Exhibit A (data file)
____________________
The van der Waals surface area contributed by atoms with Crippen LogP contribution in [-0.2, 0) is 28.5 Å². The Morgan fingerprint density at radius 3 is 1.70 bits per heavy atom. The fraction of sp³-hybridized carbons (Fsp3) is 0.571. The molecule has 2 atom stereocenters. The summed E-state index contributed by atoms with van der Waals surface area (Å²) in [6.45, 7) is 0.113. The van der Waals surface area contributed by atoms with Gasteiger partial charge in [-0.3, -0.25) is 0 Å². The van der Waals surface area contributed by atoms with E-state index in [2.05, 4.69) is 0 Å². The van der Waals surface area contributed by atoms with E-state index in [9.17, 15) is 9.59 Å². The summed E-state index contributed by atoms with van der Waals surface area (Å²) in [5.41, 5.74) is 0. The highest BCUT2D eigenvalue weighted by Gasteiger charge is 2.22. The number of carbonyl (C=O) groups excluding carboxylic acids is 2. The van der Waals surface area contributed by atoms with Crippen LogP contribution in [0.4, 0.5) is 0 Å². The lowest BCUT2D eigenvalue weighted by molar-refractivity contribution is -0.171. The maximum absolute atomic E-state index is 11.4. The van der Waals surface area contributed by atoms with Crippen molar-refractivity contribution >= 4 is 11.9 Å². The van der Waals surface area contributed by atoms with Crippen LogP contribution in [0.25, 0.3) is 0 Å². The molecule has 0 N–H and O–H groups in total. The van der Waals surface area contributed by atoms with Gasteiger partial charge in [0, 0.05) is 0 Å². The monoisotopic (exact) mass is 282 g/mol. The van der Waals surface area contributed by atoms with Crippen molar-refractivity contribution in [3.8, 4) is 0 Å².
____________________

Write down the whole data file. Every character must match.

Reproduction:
The van der Waals surface area contributed by atoms with Crippen LogP contribution in [-0.2, 0) is 28.5 Å². The Morgan fingerprint density at radius 3 is 1.70 bits per heavy atom. The fraction of sp³-hybridized carbons (Fsp3) is 0.571. The molecule has 2 atom stereocenters. The summed E-state index contributed by atoms with van der Waals surface area (Å²) in [6.45, 7) is 0.113. The van der Waals surface area contributed by atoms with Gasteiger partial charge in [-0.3, -0.25) is 0 Å². The van der Waals surface area contributed by atoms with E-state index in [2.05, 4.69) is 0 Å². The van der Waals surface area contributed by atoms with E-state index in [9.17, 15) is 9.59 Å². The summed E-state index contributed by atoms with van der Waals surface area (Å²) in [5.41, 5.74) is 0. The highest BCUT2D eigenvalue weighted by Gasteiger charge is 2.22. The number of carbonyl (C=O) groups excluding carboxylic acids is 2. The van der Waals surface area contributed by atoms with Crippen LogP contribution in [0.4, 0.5) is 0 Å². The lowest BCUT2D eigenvalue weighted by molar-refractivity contribution is -0.171. The maximum absolute atomic E-state index is 11.4. The van der Waals surface area contributed by atoms with Crippen molar-refractivity contribution >= 4 is 11.9 Å². The van der Waals surface area contributed by atoms with Crippen LogP contribution in [0.25, 0.3) is 0 Å². The molecule has 0 N–H and O–H groups in total. The van der Waals surface area contributed by atoms with Gasteiger partial charge in [0, 0.05) is 0 Å². The monoisotopic (exact) mass is 282 g/mol. The van der Waals surface area contributed by atoms with Crippen molar-refractivity contribution in [3.8, 4) is 0 Å².